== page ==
After a harrowing 13 days, I was finally able to return (by boat) to my home to try and rescue the 5 cats that I had to leave behind. And miraculously, they were all still in the closet, starving and dehydrated, but alive.
I returned to New Orleans in March of 2006 and moved into an apartment while trying to rebuild my then 87 year old mother's Lakeview home. It took almost 2 years to receive what Road Home money she did receive and about a year and a half to get any home owner's insurance. But by this time, my Mom was in a nursing home in Alabama and she made the decision to stay there and not to rebuild her home of 40 years. Most of the Road Home money is almost gone as it has been spent on my Mom's nursing home. I miss her so much.
I cried while watching the documentary - at the struggles of Mr. Gettridge and his family and I cursed at the footage of President Bush, FEMA and the joke that the Road Home program became.
New Orleans has been called the city that care forgot. And it is truly the city that Washington forgot.
But thanks to the incredible spirit of the residents of New Orleans and the scores of volunteers that have come here to help rebuild, we are doing so - and mostly on our own. Mr. Gettridge's story says it best and I thank you for sharing it and the plight of New Orleans with the world. We are still here thanks to people like Mr. Gettridge. God bless him. I pray that his family and neighbors will one day also be able to come home.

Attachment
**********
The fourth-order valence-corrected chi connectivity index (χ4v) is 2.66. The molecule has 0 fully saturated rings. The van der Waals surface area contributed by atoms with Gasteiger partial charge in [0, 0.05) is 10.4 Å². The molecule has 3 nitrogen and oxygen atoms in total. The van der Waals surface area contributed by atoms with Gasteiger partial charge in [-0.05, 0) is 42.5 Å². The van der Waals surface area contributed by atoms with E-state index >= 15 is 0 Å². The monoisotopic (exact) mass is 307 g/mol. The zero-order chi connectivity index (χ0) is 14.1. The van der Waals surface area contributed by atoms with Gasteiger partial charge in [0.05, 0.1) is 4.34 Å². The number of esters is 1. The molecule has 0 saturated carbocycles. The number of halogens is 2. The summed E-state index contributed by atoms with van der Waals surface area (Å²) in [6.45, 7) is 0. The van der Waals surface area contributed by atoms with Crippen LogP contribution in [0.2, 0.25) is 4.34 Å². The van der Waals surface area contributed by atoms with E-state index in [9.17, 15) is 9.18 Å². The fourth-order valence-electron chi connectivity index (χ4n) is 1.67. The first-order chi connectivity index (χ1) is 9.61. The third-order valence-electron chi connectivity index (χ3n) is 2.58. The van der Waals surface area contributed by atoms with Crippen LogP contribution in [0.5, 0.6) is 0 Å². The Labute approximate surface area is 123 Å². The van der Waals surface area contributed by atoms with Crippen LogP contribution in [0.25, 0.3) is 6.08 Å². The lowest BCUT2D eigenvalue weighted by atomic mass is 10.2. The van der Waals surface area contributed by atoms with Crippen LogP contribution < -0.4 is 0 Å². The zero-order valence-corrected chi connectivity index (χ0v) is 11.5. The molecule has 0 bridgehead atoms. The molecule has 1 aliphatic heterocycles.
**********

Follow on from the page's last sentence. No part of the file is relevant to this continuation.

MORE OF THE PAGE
New Orleans, La.
I hope that the Gettridges' story will help to inform those in other states who say, "Why don't you people get to work and help yourselves and stop complaining?" The insurance companies vastly underpaid everyone, and only those who could afford to sue received adequate money for their repairs or replacement (after we all paid way above the national average for decades). In my case the insurance company issued most of the checks to my mortgage company, which is hanging onto most of the money until I complete my home! Now, 3 1/2 years later, the entire back of my house is still gutted while I try to make the time to fix it myself and still keep my life going. (My house didn't even flood, it was damaged by wind and rain.) People are being worn down by the grind of battling insurance and mortgage companies, the government, unscrupulous contractors, and taxes and utility companies which jack up rates to cover their own losses. Two people I know have shot themselves in the head. Most others are fighting depression. We dance in the streets to keep from jumping in the river. Hearing from other parts of the country that we're lazy and stupid doesn't help. God bless the thousands of volunteers, our countrymen who realize we're all in this together. How solid is the infrastructure where YOU live?
New Orleans, Louisiana